can be activated as individual commands, but they also appear as an option under the ARRANGE command.
Procedure:
1. Activate the PACK commands either from the Pack icons or by selecting the command from the Marker
menu. Select one of the following:
PACK LEFT Used to pack a marker piece more tightly in the marker area. The selected piece is moved left
until it touches either the left edge of the marker area or another piece.
PACK UP
Used to pack a marker piece more tightly in the marker area. The selected piece is moved up until
it touches either the upper edge of the marker area or another piece.
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PACK DOWN
Used to pack a marker piece more tightly in the marker area. The selected piece is
moved down until it touches either the lower edge of the marker area or another piece.
2. Click LM on the marker piece(s) you want to pack. You can only select one piece at a time, so if you click
on a second piece, the first is unselected.
3. When you have selected the piece you want, click RM, or press the <ESC> key. The piece will be
moved as far as possible in the direction you selected.
MARKER REPORT command
The MARKER REPORT displays information about the marker. Listed are:
Date and time
Style name
File name
Length and width of marker
Number of pieces (both total and number placed within marker)
Efficiency (material yield in percent)
Material required (yards per bundle)
Cut ratios and layer names for each size
Fabric name
Notes
Warning if pieces don't match cut ratio. This message appears if the bundles don't all have the same
number of pieces, or if the number of bundles on a layer doesn't match that layer's cut ratio.
You can print the report by clicking the "Print" button that appears, or by selecting "Print Marker Report" from the
File menu.
Use MARKER SETTINGS to enter the style name, fabric name and up to three notes.
See also:
PRINT MARKER REPORT command
MARKER SETTINGS command
PRINT MARKER command
MARKER SETTINGS command
Use MARKER SETTINGS to enter notes and information about your marker. This information is displayed in the
marker report.
Procedure:
1. Select "Marker Settings" from the Marker menu. The Marker Settings dialog box opens.
2. Enter the material, style name, and up to three notes of your own choice.
3. When finished, click the "OK" button to return to the drawing screen.
See also:
MARKER REPORT command
PRINT MARKER REPORT command
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Marker Menu Commands
SET MARKER AREA command
SET MARKER AREA defines the width of the marker area and sets the spacing values for stripe and plaid
arrangements.
Procedure:
Select "Set Marker Area" from the Marker menu. A dialog box appears with five fields. To change a setting,
highlight the number and type in a new value. The settings are:
Width
The width (vertical size) of the marker in inches. This is equal to the usable width of your fabric.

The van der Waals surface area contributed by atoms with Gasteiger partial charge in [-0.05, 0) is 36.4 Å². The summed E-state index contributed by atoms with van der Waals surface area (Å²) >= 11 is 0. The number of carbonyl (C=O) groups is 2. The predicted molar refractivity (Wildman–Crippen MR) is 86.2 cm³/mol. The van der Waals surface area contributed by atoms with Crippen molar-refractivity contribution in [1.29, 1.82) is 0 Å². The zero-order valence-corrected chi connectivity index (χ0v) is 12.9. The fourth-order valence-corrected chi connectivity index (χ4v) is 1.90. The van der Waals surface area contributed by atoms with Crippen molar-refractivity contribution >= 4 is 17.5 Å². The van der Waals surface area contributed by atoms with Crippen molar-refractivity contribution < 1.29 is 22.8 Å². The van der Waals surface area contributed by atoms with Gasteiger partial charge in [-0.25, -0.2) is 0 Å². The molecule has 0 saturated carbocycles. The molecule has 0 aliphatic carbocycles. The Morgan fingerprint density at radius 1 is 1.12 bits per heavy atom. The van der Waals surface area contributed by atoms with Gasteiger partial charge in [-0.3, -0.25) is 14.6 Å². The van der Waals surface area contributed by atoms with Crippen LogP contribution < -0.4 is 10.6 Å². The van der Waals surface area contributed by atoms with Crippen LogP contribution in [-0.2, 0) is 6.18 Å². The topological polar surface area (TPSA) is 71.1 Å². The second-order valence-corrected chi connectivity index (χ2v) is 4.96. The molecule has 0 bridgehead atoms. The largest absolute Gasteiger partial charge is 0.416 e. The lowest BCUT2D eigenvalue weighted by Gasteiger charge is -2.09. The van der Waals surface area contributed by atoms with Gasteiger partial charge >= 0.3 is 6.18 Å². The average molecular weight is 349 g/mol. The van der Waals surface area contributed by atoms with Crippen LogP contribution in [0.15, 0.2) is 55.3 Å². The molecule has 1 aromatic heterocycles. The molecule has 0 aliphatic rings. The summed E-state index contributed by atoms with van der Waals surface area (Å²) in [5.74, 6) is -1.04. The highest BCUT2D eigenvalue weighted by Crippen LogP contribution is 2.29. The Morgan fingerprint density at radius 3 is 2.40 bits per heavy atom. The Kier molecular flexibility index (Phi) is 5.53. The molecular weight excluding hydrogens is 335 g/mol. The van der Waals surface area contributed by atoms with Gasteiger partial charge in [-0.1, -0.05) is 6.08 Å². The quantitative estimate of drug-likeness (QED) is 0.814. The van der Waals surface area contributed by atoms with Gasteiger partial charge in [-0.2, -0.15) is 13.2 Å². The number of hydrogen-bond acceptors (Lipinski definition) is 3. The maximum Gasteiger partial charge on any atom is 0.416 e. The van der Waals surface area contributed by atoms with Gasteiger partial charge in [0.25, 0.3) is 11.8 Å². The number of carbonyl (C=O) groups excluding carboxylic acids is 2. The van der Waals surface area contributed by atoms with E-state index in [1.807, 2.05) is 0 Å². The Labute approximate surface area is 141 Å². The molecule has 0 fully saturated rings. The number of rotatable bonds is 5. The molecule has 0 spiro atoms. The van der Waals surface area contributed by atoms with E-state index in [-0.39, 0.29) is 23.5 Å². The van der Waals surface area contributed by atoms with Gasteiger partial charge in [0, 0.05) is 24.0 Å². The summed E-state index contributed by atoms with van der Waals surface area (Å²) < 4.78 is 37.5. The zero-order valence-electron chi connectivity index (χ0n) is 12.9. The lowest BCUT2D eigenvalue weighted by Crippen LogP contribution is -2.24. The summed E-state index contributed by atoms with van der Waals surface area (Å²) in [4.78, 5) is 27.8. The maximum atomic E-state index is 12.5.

The length of the marker is automatically determined by the pieces within it.
Vert. stripe The spacing between vertical stripes on your fabric. (A vertical stripe is one that is vertical as
seen on your computer screen.) Enter the distance between pattern repeats, not the distance
between individual stripes. If your fabric has horizontal stripes only, set this to zero.
Horiz. stripe
The spacing between horizontal stripes on your fabric. If your fabric has vertical stripes
only, set this to zero.
Vert. base The distance from the lower edge of the marker to the beginning of your fabric's pattern. This is
the point where the horizontal stripe/plaid repeats will be measured from.
Horiz. base The distance from the left edge of the marker to the beginning of your fabric's pattern. This is the
point where the vertical stripe/plaid repeats will be measured from.
See Working with stripes and plaids for a discussion of the use of Vertical/Horizonal stripe and base. If you aren't
using a striped or plaid fabric, you can ignore all of the numbers except the marker width.
The marker area is shown by a gray and red outline. If the marker area was turned off before, it will be turned on.
The end of the marker area extends off the right side of the screen. A green bar shows the current length of the
marker area, as determined by the marker pieces in the marker. This is updated whenever you place a marker
piece or run a marker report.
See also:
MARKER AREA command
ARRANGE command
PLAID ARRANGE command
MARKER REPORT command
MARKER MODE command
MARKER MODE toggles the screen display between draw mode and marker mode. Draw mode is the normal
mode. Marker Mode is used when arranging and printing markers. The mode area at the left end of the status bar
on your screen tells you which mode you are in.
Marker mode makes it easier to see what you are doing when arranging a marker, since all objects except marker
pieces are hidden. Also, the usual command icons are replaced with icons for the marker commands. However,
all functions are still available through the pull-down menus.